Lecture Capture Setup Examples and Diagrams
With today’s lecture capture systems, virtually any room can be provisioned for video with a simple flick of a switch. From large auditoriums to smaller classrooms, or from dedicated labs and practice spaces to faculty offices, creating a baseline video capture setup can be as easy as downloading the appropriate software to a computer and plugging a camera into a USB port.
That, however, doesn’t mean that lecture capture can or should be deployed the same way in every instance. To get the best results, you’ll want to plan for the practical realities of recording in each space you provision.
Last week, in Part II of our lecture capture setup series, we took a deep dive into the types of technical equipment — hardware, video cameras, microphones and more — needed to set up video capture in various settings around campus. This week, in our final post about everything you need to know for lecture capture, we show you examples and diagrams of lecture capture setups in particular rooms for a variety of uses, not limited to lecture capture.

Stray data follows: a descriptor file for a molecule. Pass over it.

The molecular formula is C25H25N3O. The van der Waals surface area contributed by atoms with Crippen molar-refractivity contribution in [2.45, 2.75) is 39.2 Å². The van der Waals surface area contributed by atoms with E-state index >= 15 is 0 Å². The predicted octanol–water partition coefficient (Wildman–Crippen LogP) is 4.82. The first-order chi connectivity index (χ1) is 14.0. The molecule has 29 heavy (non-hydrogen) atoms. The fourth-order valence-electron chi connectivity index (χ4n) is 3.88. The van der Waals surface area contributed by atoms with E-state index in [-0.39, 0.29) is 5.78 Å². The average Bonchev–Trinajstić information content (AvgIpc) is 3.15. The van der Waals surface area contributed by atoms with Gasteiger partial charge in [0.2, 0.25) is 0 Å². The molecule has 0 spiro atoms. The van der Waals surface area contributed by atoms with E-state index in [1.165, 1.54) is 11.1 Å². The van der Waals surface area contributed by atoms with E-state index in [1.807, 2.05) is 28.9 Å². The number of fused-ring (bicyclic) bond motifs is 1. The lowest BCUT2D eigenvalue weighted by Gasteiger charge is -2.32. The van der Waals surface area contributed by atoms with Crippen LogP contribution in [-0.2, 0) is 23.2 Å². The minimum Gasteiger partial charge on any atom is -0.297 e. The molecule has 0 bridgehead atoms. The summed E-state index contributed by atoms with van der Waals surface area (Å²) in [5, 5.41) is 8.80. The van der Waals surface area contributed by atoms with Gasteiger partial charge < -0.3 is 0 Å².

If you’d like to read our e-book in its entirety you can download our 50+ page guide to setting up lecture capture anywhere on campus here.
Click below to jump to a specific lecture capture setup example:
The vast majority of lecture capture implementations will take place in what can be considered a traditional or standard classroom. While few of these are ever perfectly alike (even within a single building), most are generally 400-600 square feet (37-55 square meters) in size and are optimized for 15-35 students depending on seating arrangement.